This week is Social Media Week in London and there are a lot of events taking place at a variety of locations. I’m not London-based, but I do work there for a couple of days each week and I booked onto some that look particularly relevant to my role – the first of which was hosted by the social media team at MEC Global (@MECsocial), looking at thought leadership and the role of social media in B2B communications.
To be honest, it was a bit light in places on the “thought leadership” angle (MEC covered this, the invited guests less so) but I was pleased to see someone taking a serious look at B2B social media. In my experience most of the “advice” given at events like this is very B2C (or even C2C)-focused and when asking about specific challenges for B2B it’s often brushed under the carpet.
With presentations from MEC Global, LinkedIn and the Telegraph Media Group, followed by a panel discussion, there was a lot of information provided but I’d like to concentrate on just a few highlights.
Organisational considerations for social media
MEC’s Shane O’Byrne (@shaneysean) opened up the event with some organisational considerations for B2B social media. Taking the view that, in stark contrast to B2C (which is 80% agency, 20% client), B2B social media requires more client input (the 80:20 split is reversed), with the agency helping organisations to deliver thought leadership externally. Considerations include:
- Hard vs. soft approach.
- Thought leadership.
- Lead generation.
And, whilst Shane didn’t go into detail (after all, he’s showing just an insight – let’s call it thought leadership – maybe I should engage with MEC for more detail), in general, it’s about bringing people into a community, thinking about when to approach and move them down the pipeline, and shaping conversations with potential clients rather than selling.
Thought leadership may include advice about the marketplace, culture, political landscape, and even some “crystal ball” gazing; and Shane has seen success in organisations who have found the right seniority of stakeholders using a social media council – working as experts to nurture talent and expertise, turning that into rich content for digital ecosystem.
That digital ecosystem was a topic of conversation for LinkedIn’s Colin Smith and, I’ll hold back on that for a future blog post but Richard Fitzgerald, also from MEC (@fitzyrichard) spoke about the need to avoid treating social media in isolation – integrating with other channels.
Richard recommends setting a mission statement – whether that is a philosophy, a brand campaign, a goal, or a business objective, and building on top of that. In terms of time allocation, a rough split might be:
- 70% resource planning, data and insights, content audits, market analysis, futures studies (what are people expecting to hear about?).
- 20% community management – engagement strategy, moderation guidelines, escalation documents, editorial guidelines, content calendars.
- 10% for the unpredictable - breaking news, crisis management, reactive content, real time engagement and tactical campaigns.
Social is another means of communication, to be ignored at your peril
Matthew Margetts and Jonathan Davies spoke about the Telegraph Media Group’s experiences of social media, which they regard as another means of communicating and not as superseding a web presence or any other form of communication.
I was particularly interested to hear about their experience of digital media consumption. The Telegraph Media Group is a brand, a content provider and it has commercial solutions (with declining newspaper sales but new markets including competition applications, social video, bespoke applications and Twitter). And, on that last point – Twitter as a channel:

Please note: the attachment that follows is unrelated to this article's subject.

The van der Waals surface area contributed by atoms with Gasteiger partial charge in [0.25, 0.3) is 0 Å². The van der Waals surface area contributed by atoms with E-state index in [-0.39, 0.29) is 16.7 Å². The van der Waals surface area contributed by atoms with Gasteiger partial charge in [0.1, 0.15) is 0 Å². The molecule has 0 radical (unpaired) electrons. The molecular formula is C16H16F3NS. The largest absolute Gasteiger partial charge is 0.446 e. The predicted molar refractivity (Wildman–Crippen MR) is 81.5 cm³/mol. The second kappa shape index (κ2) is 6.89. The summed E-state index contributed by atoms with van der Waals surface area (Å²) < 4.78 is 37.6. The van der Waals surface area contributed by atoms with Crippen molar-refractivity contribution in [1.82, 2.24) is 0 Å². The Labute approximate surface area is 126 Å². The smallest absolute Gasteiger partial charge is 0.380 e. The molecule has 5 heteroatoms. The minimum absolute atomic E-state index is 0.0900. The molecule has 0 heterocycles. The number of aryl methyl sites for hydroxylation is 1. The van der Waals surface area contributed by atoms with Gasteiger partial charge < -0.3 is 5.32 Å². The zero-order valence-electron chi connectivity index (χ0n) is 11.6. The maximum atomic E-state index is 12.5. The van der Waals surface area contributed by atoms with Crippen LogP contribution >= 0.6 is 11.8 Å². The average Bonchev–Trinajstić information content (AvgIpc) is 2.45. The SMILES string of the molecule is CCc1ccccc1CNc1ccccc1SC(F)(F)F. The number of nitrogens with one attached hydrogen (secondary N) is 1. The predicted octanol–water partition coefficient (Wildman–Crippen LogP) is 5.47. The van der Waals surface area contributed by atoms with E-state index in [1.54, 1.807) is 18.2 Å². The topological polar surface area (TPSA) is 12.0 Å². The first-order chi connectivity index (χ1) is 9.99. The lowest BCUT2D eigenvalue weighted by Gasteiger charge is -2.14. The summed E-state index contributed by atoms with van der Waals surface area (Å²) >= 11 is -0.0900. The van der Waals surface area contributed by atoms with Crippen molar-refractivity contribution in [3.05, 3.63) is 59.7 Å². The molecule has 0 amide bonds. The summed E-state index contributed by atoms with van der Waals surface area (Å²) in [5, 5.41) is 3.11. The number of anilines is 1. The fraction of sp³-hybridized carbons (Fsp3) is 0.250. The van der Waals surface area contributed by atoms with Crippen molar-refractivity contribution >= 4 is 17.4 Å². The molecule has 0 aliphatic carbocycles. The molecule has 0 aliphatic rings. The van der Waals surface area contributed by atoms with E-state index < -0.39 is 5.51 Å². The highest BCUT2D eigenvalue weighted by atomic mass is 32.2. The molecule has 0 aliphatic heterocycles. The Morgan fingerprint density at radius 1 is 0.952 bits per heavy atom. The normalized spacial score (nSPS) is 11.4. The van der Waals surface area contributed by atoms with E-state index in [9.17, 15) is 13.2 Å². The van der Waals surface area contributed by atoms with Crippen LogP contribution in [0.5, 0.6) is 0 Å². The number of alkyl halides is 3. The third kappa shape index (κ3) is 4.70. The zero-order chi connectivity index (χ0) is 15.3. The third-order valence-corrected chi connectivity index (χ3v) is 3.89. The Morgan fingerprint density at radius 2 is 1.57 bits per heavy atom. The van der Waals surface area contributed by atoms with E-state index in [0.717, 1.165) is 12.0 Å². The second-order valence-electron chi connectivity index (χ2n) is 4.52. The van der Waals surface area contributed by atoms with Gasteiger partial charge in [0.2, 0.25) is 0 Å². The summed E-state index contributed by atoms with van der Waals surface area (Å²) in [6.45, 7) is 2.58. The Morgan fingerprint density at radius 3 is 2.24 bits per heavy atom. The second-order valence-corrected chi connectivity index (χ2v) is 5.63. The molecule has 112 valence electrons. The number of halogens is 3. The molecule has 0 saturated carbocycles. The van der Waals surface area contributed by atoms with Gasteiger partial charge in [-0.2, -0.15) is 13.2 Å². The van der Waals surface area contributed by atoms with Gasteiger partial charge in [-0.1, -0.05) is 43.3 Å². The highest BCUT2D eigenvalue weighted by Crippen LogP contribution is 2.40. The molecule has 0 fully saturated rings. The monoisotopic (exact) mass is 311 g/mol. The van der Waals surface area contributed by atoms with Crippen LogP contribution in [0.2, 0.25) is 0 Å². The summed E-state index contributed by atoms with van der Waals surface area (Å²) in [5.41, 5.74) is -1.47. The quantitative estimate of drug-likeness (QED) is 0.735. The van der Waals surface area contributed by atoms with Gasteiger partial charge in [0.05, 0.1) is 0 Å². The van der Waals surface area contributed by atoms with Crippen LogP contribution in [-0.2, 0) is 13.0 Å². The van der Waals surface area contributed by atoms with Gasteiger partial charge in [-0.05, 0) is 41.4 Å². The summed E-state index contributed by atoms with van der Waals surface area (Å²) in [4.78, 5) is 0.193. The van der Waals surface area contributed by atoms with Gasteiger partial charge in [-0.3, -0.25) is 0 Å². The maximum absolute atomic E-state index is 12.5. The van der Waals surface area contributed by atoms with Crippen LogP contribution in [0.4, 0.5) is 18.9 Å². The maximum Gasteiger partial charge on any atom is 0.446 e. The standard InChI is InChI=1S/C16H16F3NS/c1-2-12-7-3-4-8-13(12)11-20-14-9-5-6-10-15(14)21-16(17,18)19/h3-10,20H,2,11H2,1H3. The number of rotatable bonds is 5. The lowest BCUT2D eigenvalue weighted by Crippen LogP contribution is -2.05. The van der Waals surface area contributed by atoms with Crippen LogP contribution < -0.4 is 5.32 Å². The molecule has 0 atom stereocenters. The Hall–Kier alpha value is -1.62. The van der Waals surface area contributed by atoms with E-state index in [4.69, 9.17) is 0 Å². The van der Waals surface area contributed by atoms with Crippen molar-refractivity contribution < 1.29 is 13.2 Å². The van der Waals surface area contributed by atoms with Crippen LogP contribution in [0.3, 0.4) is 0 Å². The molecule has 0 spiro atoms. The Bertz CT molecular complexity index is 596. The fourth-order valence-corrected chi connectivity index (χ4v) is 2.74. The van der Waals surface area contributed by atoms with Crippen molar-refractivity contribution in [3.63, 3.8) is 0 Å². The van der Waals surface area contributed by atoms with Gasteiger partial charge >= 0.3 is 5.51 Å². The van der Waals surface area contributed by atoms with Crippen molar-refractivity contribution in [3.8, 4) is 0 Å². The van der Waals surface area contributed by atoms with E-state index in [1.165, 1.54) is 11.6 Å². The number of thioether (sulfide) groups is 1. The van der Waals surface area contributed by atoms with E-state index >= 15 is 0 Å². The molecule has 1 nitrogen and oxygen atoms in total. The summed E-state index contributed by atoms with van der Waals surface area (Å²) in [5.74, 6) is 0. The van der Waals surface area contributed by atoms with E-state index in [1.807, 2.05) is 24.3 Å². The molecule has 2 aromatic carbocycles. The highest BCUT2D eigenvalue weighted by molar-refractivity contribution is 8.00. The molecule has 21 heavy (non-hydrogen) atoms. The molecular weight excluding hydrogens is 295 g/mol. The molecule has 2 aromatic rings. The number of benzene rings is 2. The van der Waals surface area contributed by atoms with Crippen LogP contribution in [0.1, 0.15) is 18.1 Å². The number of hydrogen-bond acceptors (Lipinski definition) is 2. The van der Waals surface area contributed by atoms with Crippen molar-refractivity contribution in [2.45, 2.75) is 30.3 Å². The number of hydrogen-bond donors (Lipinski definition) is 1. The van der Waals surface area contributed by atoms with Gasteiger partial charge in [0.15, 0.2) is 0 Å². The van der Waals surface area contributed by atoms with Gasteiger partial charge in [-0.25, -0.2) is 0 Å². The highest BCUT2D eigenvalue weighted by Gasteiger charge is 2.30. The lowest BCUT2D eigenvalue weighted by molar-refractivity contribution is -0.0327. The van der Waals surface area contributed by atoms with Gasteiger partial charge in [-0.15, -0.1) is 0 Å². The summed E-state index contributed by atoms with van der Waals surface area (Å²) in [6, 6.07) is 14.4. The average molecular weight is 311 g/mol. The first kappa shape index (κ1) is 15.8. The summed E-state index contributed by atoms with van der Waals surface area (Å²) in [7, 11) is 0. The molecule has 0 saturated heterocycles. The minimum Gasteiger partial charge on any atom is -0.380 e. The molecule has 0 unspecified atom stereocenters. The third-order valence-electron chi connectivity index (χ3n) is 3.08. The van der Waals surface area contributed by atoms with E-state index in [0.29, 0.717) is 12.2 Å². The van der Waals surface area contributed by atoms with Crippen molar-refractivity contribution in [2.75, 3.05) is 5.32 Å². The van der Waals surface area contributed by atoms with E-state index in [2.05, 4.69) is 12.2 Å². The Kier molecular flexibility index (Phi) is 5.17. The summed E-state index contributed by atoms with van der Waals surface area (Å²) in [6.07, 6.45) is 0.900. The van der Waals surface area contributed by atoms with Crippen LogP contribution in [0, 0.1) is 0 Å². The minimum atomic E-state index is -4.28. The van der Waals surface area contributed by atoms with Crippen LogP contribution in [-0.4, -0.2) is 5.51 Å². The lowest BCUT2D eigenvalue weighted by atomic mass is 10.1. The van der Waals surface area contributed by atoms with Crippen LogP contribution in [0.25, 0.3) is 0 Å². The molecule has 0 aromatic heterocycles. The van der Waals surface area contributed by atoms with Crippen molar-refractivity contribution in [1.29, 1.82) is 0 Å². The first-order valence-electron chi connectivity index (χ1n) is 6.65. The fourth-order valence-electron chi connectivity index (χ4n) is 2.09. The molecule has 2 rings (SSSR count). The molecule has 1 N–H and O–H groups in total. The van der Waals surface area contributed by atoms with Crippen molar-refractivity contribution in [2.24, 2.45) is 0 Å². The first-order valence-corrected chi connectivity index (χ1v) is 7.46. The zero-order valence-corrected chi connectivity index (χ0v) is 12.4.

That shows that Twitter should not be ignored and, although monetising the output might be a challenge, there are opportunities to establish presence, create a groundswell of opinion, establish oneself as a thought leader, and become a recognised (and respected) brand – all of which have positive effects later – even if they don’t lead to direct sales.
Pick your channels with care; and who owns that social profile?
The event finished up with a panel discussion and there were two main areas of interest for me here.
Firstly, there’s a lot of talk about relative sizes of social networks (Facebook is huge, Twitter is pretty big too, Google+ may be significant too, and LinkedIn is relatively small) but then think about the audience that you are targetting.
This tweet is based on information given by Colin Smith from LinkedIn and, whilst it clearly plays into LinkedIn’s market position (connecting professional people), I think it makes a powerful point: perhaps the majority of those 800m people on Facebook are not actually your target audience? Perhaps Saleforce.com Chatter might serve an organisation well, in a B2B context?
Finally, who owns your social profiles? Well, I’m pretty determined that I own my LinkedIn presence, this blog, my Twitter stream, etc., many of which predate my employment, but a communications director might take a different view, said the panel! One argument is that you learned the points that you communicated whilst you were working for the company (but do we? Some might argue that we build personal brands, based on experience with a variety of roles and employments). There may be cultural differences between personal and company accounts and Matthew Margetts highlighted that The Telegraph has guidelines but, equally, it employs “contrarian thinkers who are encouraged to give their opinions”. Maybe some brands are threatened by the rise of the “personal brand” – that will depend on the company and the market. One thing’s for sure – this particular issue is far from clear cut and looks set to become more and more significant, most likely to be settled in the courts…